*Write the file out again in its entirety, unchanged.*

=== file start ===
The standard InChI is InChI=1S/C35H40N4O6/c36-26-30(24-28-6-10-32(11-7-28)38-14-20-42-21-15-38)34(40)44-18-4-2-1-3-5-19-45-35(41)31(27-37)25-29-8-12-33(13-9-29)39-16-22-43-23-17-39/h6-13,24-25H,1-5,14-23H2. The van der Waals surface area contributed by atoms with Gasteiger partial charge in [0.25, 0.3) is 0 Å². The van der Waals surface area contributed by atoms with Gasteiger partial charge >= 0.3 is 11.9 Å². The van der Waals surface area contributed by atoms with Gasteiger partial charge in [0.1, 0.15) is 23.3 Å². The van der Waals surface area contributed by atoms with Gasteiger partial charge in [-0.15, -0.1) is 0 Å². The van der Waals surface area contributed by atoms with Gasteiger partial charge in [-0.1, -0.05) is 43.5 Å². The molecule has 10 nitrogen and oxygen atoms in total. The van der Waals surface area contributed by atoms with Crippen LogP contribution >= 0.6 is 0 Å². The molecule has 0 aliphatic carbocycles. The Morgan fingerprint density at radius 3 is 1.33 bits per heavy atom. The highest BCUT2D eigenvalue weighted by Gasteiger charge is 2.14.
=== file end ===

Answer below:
The standard InChI is InChI=1S/C35H40N4O6/c36-26-30(24-28-6-10-32(11-7-28)38-14-20-42-21-15-38)34(40)44-18-4-2-1-3-5-19-45-35(41)31(27-37)25-29-8-12-33(13-9-29)39-16-22-43-23-17-39/h6-13,24-25H,1-5,14-23H2. The van der Waals surface area contributed by atoms with Gasteiger partial charge in [0.25, 0.3) is 0 Å². The van der Waals surface area contributed by atoms with Gasteiger partial charge >= 0.3 is 11.9 Å². The van der Waals surface area contributed by atoms with Gasteiger partial charge in [0.1, 0.15) is 23.3 Å². The van der Waals surface area contributed by atoms with Gasteiger partial charge in [-0.15, -0.1) is 0 Å². The van der Waals surface area contributed by atoms with Gasteiger partial charge in [-0.1, -0.05) is 43.5 Å². The molecule has 10 nitrogen and oxygen atoms in total. The van der Waals surface area contributed by atoms with Crippen LogP contribution >= 0.6 is 0 Å². The molecule has 0 aliphatic carbocycles. The Morgan fingerprint density at radius 3 is 1.33 bits per heavy atom. The highest BCUT2D eigenvalue weighted by Gasteiger charge is 2.14.